But perhaps the most important year for the program was 1990, when Gene Stallings was hired as head football coach for the Crimson Tide, and immediately became an enthusiastic advocate for Rise. It was a cause near to his heart—his son, Johnny, had been born with Down syndrome. By 1992, the year Stallings’ team won a national championship, the University began a capital campaign that included a new facility for the Rise School. And the dream became a reality on Nov. 30, 1994, with the opening of the Stallings Center. “It was just the greatest day on earth,” Cook recalled.
You could say the rest is history. There are now six classrooms capable of serving 80 children. A staff of nearly 40 is on board, bringing with it an overwhelming national prominence.
Franny Jones, the assistant director of Rise, was instantly struck by its unique approach when she was a student at UA working at the center. She found her experience to be a new way to look at life. “I love that everyone gets to be the line-leader, even if they can’t walk and are in a wheelchair,” she said.
Rise primarily accommodates children with Down syndrome, spina bifida and cerebral palsy. Jones said one of the best aspects of her work is experiencing the daily miracles and victories. “We hear doctors say someone’s never going to be able to do this, but we honestly don’t know what that means around here,” she said.
Another interesting aspect about Rise is that its alumni can’t seem to stay away; many return to volunteer or teach.
Jake Craft, a junior special education major at the University, is a Rise graduate who has volunteered since he was 16, and is now employed as a student worker. “It seems like whatever I do, all roads lead to here,” he said. Craft began attending Rise when he was 3 months old, and said his first memory of the experience was getting to trick-or-treat in Coach Stallings’ office. Born with cerebral palsy and later suffering severe burns in a house fire, Craft said he felt like he owed a lot to the program. “I definitely wouldn’t be where I am without Rise,” he said.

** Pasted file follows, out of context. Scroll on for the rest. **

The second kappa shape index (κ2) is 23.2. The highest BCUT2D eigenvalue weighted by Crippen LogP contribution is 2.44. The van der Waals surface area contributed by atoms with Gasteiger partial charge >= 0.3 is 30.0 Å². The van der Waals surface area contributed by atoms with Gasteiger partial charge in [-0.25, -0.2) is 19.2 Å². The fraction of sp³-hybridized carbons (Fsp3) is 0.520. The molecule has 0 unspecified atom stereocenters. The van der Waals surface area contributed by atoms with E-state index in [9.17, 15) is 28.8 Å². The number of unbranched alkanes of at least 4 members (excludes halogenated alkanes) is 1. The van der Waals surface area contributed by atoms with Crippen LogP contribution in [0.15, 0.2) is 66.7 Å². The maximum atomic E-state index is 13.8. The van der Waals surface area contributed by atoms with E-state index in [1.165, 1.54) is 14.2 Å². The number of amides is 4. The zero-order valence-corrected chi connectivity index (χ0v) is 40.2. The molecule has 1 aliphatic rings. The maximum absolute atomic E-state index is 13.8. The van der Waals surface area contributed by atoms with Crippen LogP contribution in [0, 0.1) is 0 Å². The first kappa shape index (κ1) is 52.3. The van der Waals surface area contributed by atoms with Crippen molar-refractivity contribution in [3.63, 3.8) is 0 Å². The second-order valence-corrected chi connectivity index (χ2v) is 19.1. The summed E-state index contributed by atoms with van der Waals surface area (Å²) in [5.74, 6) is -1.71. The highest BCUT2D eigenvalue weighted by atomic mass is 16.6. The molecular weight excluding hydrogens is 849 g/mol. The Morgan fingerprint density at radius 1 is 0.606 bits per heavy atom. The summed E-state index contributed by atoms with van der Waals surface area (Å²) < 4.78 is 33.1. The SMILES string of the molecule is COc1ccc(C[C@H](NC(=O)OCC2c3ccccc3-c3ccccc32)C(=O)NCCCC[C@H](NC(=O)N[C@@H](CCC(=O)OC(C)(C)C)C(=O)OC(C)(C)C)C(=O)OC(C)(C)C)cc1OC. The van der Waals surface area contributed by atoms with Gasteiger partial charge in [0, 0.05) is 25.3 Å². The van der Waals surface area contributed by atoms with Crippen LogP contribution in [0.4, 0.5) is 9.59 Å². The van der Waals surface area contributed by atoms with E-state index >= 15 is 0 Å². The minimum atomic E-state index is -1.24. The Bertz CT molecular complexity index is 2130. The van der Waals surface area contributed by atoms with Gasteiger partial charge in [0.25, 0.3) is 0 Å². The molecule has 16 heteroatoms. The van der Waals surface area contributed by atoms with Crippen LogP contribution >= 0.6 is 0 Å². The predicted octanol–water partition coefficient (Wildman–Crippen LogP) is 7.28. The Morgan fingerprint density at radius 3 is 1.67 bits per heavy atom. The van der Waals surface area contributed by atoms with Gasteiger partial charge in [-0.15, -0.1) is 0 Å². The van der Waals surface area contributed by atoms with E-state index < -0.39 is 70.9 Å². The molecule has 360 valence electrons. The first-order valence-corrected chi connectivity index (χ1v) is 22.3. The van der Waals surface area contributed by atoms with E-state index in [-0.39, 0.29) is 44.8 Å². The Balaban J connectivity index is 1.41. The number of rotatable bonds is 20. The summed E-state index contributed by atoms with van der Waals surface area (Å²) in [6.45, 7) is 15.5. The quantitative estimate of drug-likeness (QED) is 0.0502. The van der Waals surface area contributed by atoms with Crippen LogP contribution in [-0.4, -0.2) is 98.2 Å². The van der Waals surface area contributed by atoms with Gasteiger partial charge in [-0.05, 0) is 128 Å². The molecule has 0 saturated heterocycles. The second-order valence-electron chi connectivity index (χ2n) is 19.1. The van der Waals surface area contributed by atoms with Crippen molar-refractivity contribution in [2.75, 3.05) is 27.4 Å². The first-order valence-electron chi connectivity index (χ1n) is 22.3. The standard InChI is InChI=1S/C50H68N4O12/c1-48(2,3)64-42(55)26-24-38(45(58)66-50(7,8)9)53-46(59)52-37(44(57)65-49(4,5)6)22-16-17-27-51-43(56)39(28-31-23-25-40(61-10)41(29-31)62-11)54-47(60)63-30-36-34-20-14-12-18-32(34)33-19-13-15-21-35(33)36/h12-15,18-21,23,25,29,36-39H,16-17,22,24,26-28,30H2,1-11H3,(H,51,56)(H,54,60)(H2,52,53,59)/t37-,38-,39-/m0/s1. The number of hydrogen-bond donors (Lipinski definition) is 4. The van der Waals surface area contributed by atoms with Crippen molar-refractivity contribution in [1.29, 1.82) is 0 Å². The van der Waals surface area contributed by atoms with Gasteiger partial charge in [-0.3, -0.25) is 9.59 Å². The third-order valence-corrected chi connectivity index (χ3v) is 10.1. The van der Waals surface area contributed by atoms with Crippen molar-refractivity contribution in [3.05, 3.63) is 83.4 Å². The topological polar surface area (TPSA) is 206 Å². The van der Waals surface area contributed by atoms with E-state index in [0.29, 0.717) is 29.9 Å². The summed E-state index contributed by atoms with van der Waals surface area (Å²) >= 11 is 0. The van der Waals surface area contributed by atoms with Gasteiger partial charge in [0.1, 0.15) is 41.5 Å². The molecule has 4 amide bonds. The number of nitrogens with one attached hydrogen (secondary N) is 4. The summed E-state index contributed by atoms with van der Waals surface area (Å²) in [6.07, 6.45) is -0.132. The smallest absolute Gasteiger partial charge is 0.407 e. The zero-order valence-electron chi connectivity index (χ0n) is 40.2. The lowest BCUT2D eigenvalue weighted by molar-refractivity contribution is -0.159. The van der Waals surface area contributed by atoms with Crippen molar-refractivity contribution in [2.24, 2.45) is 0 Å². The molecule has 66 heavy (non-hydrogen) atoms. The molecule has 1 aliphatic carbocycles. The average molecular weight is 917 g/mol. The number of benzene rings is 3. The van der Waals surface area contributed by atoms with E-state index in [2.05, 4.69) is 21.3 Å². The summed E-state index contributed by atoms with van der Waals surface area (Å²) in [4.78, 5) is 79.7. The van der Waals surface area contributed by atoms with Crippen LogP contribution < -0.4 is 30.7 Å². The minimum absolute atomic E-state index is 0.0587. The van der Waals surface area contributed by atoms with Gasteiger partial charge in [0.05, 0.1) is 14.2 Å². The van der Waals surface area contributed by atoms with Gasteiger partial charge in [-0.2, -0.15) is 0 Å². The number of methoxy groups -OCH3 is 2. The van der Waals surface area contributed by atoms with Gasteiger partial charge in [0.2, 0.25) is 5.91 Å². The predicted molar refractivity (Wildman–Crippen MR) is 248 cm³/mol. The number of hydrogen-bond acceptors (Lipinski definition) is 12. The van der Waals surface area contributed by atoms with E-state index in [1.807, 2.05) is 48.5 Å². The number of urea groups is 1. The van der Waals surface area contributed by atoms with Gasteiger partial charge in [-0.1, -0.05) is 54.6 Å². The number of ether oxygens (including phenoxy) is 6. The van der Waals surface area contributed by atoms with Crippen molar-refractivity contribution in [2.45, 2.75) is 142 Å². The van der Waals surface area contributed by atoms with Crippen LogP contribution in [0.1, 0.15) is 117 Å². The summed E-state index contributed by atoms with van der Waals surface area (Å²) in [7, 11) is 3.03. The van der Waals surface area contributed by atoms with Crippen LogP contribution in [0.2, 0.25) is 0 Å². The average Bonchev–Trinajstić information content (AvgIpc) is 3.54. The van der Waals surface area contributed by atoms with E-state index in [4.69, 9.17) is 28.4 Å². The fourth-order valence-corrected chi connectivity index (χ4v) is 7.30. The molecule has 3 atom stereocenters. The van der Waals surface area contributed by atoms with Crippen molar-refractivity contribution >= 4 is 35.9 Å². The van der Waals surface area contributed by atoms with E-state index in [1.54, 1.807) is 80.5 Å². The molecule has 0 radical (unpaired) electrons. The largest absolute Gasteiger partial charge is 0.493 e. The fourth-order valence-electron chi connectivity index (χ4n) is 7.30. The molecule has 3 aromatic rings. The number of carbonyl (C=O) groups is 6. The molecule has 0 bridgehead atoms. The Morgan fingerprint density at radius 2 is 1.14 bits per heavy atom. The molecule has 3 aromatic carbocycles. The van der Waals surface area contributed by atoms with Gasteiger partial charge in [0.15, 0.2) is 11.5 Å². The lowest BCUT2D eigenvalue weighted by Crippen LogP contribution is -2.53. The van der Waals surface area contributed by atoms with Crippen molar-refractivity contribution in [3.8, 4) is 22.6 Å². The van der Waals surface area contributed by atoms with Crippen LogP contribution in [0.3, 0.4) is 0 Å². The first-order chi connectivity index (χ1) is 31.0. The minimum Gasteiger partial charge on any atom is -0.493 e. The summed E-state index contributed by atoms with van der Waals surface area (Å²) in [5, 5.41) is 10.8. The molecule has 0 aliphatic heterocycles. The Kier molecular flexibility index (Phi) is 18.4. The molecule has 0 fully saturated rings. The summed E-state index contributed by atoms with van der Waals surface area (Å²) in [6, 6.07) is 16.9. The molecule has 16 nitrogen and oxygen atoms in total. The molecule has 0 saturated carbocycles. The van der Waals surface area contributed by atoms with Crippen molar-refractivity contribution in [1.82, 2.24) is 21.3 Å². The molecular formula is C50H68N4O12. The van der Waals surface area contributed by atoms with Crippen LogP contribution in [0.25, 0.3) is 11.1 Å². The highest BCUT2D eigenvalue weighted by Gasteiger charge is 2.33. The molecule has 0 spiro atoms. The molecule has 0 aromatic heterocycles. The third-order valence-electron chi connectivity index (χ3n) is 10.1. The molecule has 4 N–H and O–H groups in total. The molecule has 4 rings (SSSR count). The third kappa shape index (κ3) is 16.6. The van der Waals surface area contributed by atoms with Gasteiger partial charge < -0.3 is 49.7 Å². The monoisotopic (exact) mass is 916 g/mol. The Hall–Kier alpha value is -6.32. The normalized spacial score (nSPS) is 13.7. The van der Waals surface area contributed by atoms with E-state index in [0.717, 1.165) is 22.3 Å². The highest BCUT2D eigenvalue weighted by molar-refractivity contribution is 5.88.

A former classmate of Craft’s, Kayla Terry also has fond memories of her time at Rise. Terry’s older brother, Ian, who has Down syndrome, was already a student there when she became one of the first mainstream participants to attend in 1989, at just a few months old. Acceptance, tolerance and helpfulness all became qualities that were as automatic as breathing for Terry. She realized at an early age that everyone was different, and attending Rise gave her an appreciation for not just accepting those differences, but celebrating them, she said. “I was the one who wanted Santa to bring me a wheelchair because I thought it was a neat way to get around,” she added.
As a senior in high school, Kayla wrote a biography about her brother for a class project. She first distributed several copies to family members, but then got more and more calls from other people who wanted to read Ian’s story. Now a junior at UA, she has turned the memoir into a self-published book, An Every Day Inspiration: The Authorized Biography of Ian Terry, which is available at Amazon.com. Ian, also a graduate of Rise, is now employed by the program. “Ian’s motto is ‘dare to dream,'” Kayla said. “He wants people to see that you can have ambition, even if people think you can’t do it.”
As for the future of the Rise preschool, Cook hopes to see it grow and continue to be a source of innovation for these types of programs across the country. And who knows, she said, maybe there will be a Rise elementary school one day.